Alvah Sabin

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Alvah Sabin
Alvah Sabin.jpg
Member of the U.S. House of Representatives
from Vermont's 3rd district
In office
March 4, 1853 – March 3, 1857
Preceded by James Meacham
Succeeded by Homer Elihu Royce
Personal details
Born (1793-10-23)October 23, 1793
Georgia, Vermont
Died January 22, 1885(1885-01-22) (aged 91)
Sycamore, Illinois
Political party Whig Party (United States)
Spouse(s) Anna Mears and Susan Marsh[1]
Children Benjamin F. Sabin, Julia A. Sabin, Harriet Amelia Sabin, Parthenia A. Sabin and Diantha Marie Sabin[2]
Profession Politician, Minister (Christianity)
Religion Baptist

Alvah Sabin (October 23, 1793 – January 22, 1885) was an American politician and Minister (Christianity). He served as a United States Representative from Vermont.


Sabin was born in Georgia, Vermont to Benjamin Sabin and Polly McMaster Sabin, and was educated in the common schools. He attended Burlington College in Burlington, Vermont. He was also a member of the Vermont militia and served during the War of 1812.

After the war, Sabin studied theology in Philadelphia and graduated from Columbian College (now George Washington University), Washington, D.C., in 1821.[3] He was ordained a minister and preached at Cambridge, Westfield, and Underhill until 1825, when he returned to Georgia, Vermont. He was pastor of the Georgia Baptist Church for fifty-three years.[4]

Sabin was a member of the Vermont House of Representatives from 1826 to 1835, 1838 to 1840, 1847 to 1849, 1851, 1861 and 1862.[5] He served in the Vermont Senate in 1841, 1843, and 1845.[6] He was the Secretary of State of Vermont in 1841,[7] and served as Probate Judge.[8] He was a member of the Constitutional; Conventions of 1843 and 1850, and was Assistant Judge of the Franklin County Court from 1846 to 1852.

He was elected as a Whig Party (United States) to the Thirty-third Congress and reelected as an Opposition Party candidate to the Thirty-fourth Congresses, serving from March 4, 1853 to March 3, 1857.[9] While in Congress he served as chairman for the Committee on Revisal and Unfinished Business in the Thirty-fourth Congress. He was not a candidate for renomination in 1856. He served as a delegate to the first Anti-Slavery National Convention,[10] and was the county commissioner of Franklin County, Vermont in 1861 and 1862. In his later years, he moved to Sycamore, Illinois in 1867 and continued his ministerial duties.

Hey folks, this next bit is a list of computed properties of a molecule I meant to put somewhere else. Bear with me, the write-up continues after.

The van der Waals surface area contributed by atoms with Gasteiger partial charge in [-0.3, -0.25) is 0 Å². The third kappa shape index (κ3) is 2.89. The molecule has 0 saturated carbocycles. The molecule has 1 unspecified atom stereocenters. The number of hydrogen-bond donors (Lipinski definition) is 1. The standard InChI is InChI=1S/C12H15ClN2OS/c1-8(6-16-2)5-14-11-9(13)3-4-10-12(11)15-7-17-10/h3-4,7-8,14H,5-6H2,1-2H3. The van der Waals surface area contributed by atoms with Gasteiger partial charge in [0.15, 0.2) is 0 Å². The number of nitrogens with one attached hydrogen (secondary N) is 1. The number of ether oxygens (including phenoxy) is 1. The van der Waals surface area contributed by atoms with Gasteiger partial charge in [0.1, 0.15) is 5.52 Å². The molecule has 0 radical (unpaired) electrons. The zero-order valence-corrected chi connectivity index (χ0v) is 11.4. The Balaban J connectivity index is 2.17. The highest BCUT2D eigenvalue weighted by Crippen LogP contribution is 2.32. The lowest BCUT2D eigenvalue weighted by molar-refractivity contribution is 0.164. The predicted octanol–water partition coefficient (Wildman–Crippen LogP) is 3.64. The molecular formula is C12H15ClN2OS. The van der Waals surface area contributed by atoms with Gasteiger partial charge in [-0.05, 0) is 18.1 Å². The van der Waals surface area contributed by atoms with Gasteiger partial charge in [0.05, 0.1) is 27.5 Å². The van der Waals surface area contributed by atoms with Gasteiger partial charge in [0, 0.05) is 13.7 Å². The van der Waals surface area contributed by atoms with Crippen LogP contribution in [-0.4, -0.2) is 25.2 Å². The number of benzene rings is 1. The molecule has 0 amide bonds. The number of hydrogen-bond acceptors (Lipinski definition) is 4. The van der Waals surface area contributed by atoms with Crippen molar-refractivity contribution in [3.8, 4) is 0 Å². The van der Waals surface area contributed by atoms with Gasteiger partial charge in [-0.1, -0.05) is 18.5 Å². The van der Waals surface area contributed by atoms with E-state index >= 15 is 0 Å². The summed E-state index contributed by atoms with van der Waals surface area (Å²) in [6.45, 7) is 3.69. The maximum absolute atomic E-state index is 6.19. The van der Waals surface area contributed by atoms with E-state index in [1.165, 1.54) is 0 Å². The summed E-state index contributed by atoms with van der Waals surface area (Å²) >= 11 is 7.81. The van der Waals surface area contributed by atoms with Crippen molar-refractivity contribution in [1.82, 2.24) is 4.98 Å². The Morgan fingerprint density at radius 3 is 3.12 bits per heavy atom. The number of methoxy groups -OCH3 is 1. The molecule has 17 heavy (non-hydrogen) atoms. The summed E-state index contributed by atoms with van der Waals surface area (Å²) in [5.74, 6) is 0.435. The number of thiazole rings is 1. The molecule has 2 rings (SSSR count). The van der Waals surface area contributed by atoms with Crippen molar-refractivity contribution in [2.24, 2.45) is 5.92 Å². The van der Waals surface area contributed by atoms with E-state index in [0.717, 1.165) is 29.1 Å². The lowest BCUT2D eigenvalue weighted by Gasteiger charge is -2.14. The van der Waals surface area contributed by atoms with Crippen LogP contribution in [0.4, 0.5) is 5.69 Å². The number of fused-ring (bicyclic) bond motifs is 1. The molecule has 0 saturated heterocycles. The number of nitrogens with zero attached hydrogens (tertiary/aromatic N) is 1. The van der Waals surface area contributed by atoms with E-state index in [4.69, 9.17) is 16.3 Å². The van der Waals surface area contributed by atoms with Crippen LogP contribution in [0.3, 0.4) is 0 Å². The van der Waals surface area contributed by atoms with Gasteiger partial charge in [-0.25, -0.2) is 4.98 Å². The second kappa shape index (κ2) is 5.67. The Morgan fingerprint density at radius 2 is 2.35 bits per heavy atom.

Family life[edit]

Savin married Anna Mears in 1819. They had five children together, Benjamin F. Sabin, Julia A. Sabin, Harriet Amelia Sabin, Parthenia A. Sabin and Diantha Marie Sabin. Following Anna's death, Sabin later married Susan Marsh.[11][12]


Sabin died on January 22, 1885 in Sycamore. He is interred at Georgia Plains Cemetery in Georgia Plains, Vermont.[13]


  1. ^ "Alvah Sabin (1793 - 1885)". Retrieved November 10, 2012. 
  2. ^ "Alvah Sabin (1793 - 1885)". Retrieved November 10, 2012. 
  3. ^ Crockett, Walter Hill (1921). Vermont: the Green mountain state, Volume 3. The Century history company, inc. p. 404. 
  4. ^ "Alvah Sabin". Find A Grave. Retrieved November 10, 2012. 
  5. ^ "SABIN, Alvah, (1793 - 1885)". Biographical Directory of the United States Congress. Retrieved November 10, 2012. 
  6. ^ Hemenway, Abby Maria (1871). The Vermont Historical Gazetteer: A Magazine, Embracing a History of Each Town, Civil, Ecclesiastical, Biographical and Military, Volume 2. A. M. Hemenway. p. 245. 
  7. ^ "Sabin, Alvah (1793-1885)". The Political Graveyard. Retrieved November 10, 2012. 
  8. ^ Deming, Leonard (1851). Catalogue of the Principal Officers of Vermont. Leonard Deming. p. 120. 
  9. ^ "Rep. Alvah Sabin". Retrieved November 10, 2012. 
  10. ^ Aldrich, Lewis Cass (1891). History of Franklin and Grand Isle counties, Vermont: With illustrations and biographical sketches of some of the prominent men and pioneers. D. Mason & Co. p. 585. 
  11. ^ "Alvah Sabin (1793 - 1885)". Retrieved November 10, 2012. 
  12. ^ "Benjamin F. Sabin". Find A Grave. Retrieved November 10, 2012. 
  13. ^ "Alvah Sabin". Find A Grave. Retrieved November 10, 2012. 

Further reading[edit]

  • "Vermont: the Green mountain state, Volume 3" by Walter Hill Crockett, published by The Century History Company, Inc., 1921.

External links[edit]

United States House of Representatives
Preceded by
James Meacham
Member of the U.S. House of Representatives
from Vermont's 3rd congressional district

Succeeded by
Homer E. Royce